that allow prediction of speech quality by comparing a reference to a received signal. PESQ was developed to give an objective estimate of narrowband speech quality. The newer POLQA model yields quality estimates for both narrowband and super-wideband speech and addresses other limitations in PESQ. It is not yet in widespread use, or freely available for testing, so there has been limited publication of its performance outside of its own development and conformance tests. The Virtual Speech Quality Objective Listener, ViSQOL, is a full reference objective speech quality model of human sensitivity to degradations. Prior work [3] demonstrated the ViSQOL model’s ability to detect and quantify clock drift and jitter for VoIP transmission. The tests focused on detecting constant and varying time warping. Based on short speech samples, temporally varying warps are handled more consistently by ViSQOL than PESQ. The aim of this work was to establish ViSQOL’s ability to predict speech quality using a wider ranging set of test data with speech degraded under a variety of conditions. Two speech corpora were used, which focus on different kinds of degradations. The NOIZEUS corpus contains speech under a variety of background noises while the GIPS Exp. 4 (E4) database contains degradations encountered in VoIP. This work builds on prior tests where PESQ was tested against the NOIZEUS database [4, 5] and POLQA has been tested against the E4 database in a wideband scenario [2]. Here, the robustness of the ViSQOL model is benchmarked against PESQ and POLQA. A second experiment compared the ability of the three models to handle time warping in speech signals. Clock drift can cause delay problems if not detected and seriously impact VoIP conversation quality, but a small drift of (e.g. 1 to 4 or 5%) is not noticeable to a listener when comparing over a short speech sample. Section 2 gives further background on the PESQ, POLQA and ViSQOL models with a detailed description of the ViSQOL model architecture in section 2.2. The experimental setup is presented in section 3 and the speech corpora used in the experiment are outlined in section 2.3. The discussion in section 6 examines the comparative results and comments on performance of ViSQOL and POLQA as well as discussing the impact of improvements to the ViSQOL model and its further potential. These experiments represent the first benchmarking of POLQA against datasets not used during the ITU development and conformance tests for the model. Poor handling of time warping was an acknowledged shortcoming of PESQ that POLQA sought to address. The improvements are quantified in this work and the results are also compared to the warping handling of ViSQOL which has been designed with VoIP specifically in mind.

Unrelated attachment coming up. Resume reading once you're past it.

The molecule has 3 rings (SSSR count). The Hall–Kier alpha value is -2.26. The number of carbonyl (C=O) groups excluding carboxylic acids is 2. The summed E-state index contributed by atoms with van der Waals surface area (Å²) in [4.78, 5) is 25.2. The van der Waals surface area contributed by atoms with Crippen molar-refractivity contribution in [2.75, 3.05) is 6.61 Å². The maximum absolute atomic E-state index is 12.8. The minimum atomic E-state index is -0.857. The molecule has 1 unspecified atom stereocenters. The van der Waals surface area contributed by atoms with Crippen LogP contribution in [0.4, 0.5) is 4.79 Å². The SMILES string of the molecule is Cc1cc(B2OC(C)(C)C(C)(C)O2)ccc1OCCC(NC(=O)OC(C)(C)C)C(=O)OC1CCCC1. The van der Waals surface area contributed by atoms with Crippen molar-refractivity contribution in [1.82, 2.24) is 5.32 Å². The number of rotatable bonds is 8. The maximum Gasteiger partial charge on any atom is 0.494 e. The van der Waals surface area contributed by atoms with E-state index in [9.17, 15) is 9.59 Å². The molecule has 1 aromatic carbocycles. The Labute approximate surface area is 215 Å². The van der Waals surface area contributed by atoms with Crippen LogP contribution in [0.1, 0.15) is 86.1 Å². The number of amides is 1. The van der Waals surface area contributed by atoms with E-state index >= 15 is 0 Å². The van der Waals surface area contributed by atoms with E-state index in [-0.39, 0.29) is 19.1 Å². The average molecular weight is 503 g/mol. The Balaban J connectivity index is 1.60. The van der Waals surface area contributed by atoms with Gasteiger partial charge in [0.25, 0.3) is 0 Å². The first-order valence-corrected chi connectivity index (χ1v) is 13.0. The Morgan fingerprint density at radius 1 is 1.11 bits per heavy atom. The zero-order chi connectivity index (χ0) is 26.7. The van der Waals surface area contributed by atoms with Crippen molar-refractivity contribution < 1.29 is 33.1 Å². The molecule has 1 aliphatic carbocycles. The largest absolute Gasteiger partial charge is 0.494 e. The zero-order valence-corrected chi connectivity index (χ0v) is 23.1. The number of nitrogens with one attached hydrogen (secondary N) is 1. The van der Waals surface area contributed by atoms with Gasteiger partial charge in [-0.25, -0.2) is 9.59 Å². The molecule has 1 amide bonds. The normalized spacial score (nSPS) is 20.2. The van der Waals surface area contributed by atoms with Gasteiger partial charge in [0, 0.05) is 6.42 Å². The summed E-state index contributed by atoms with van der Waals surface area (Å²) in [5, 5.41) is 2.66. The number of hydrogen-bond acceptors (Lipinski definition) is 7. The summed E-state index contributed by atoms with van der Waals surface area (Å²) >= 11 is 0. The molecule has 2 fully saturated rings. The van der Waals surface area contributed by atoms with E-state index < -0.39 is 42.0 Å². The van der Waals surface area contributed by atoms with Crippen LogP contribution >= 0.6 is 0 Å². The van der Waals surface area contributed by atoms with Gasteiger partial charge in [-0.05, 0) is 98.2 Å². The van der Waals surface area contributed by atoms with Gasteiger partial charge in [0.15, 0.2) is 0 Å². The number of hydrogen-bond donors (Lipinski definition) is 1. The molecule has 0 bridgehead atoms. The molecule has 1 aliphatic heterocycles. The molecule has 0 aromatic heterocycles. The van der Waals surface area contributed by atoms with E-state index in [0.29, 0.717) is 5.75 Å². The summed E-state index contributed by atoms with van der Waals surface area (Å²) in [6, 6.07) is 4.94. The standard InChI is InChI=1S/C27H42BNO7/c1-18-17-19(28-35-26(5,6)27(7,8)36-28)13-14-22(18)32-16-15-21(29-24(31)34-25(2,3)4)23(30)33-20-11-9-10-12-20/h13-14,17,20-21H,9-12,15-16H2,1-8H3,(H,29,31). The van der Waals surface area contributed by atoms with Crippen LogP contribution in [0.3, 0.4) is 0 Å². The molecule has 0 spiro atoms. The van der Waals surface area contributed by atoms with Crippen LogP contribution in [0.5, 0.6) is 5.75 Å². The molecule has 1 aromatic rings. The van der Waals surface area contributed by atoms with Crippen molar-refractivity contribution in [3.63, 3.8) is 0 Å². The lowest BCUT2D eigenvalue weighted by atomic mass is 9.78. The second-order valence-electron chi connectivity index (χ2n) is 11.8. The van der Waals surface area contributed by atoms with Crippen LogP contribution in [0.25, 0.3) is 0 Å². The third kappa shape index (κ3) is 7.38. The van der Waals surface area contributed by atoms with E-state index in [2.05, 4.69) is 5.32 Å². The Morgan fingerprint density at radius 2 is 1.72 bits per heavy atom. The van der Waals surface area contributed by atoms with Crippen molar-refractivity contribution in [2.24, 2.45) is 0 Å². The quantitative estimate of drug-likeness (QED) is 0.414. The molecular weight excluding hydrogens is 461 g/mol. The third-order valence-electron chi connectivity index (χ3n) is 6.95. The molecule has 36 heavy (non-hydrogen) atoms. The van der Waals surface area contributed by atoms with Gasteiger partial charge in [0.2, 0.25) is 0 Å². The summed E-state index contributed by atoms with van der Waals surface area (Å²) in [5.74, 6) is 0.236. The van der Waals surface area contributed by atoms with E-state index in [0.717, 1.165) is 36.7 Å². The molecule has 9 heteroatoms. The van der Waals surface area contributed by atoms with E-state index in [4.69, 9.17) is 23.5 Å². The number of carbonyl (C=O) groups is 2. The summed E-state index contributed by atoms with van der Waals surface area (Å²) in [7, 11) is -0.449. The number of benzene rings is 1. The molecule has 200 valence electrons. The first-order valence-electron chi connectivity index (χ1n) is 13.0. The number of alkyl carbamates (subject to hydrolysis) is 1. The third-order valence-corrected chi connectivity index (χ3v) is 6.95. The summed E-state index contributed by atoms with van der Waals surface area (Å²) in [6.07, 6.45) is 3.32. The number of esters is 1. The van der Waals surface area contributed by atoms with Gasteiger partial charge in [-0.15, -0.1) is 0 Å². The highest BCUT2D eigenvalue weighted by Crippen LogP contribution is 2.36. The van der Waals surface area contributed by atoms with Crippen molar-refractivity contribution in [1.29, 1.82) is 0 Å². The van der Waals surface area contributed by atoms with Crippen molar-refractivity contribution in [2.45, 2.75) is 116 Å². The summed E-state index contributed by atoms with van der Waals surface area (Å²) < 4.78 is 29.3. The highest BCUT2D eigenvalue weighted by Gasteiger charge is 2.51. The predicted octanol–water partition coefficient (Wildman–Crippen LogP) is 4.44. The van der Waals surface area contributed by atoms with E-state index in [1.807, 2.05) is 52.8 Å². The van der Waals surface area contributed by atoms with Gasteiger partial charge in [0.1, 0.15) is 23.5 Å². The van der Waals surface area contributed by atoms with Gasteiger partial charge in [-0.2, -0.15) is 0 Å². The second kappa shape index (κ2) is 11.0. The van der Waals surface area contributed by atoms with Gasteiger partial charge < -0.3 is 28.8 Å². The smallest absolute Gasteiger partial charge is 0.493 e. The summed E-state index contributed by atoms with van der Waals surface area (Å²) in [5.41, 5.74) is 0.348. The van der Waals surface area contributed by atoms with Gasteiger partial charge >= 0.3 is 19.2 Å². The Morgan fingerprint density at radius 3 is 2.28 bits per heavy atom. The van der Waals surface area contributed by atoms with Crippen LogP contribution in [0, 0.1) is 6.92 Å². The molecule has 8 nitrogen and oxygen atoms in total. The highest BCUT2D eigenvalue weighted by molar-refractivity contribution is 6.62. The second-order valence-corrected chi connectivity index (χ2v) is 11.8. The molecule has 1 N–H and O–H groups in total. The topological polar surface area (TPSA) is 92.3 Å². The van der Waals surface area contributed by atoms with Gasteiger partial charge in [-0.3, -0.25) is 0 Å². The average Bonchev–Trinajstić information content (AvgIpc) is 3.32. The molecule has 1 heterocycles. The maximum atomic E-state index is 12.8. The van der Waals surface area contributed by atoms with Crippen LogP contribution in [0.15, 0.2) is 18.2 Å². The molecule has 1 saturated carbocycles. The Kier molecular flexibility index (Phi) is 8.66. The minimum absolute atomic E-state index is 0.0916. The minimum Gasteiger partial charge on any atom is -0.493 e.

3697

ICASSP 2013

Reference Signal

Freq (Hz)

Reference Signal 8.5k 3.4k

Scale Signal (dBSPL)

1k 570 150 0.5

1

1.5

2

2.5

Create Spectrogram

3

t (s)

Signal Images

Test Signal 8.5k 3.4k

Feature Selection & Comparison NSIM Similarity

1k 570 150 0

0.5

1

1.5

2

2.5

Polynomial Fit

3

Patch Align

Warp Ref Patches

NSIM MOS-LQO

t (s)

MOS-LQO

NSIM =0.85496 (0.80774) (0.88937) (0.84208) (0.88064) NSIM

Select Patches

pre-process

0

Freq (Hz)

Test Signal

NSIM Compare Aggregate Similarity

0.5 NSIM

Fig. 2. Flow diagram for ViSQOL.

0 0

0.5

1

1.5 t (s)

2

2.5

3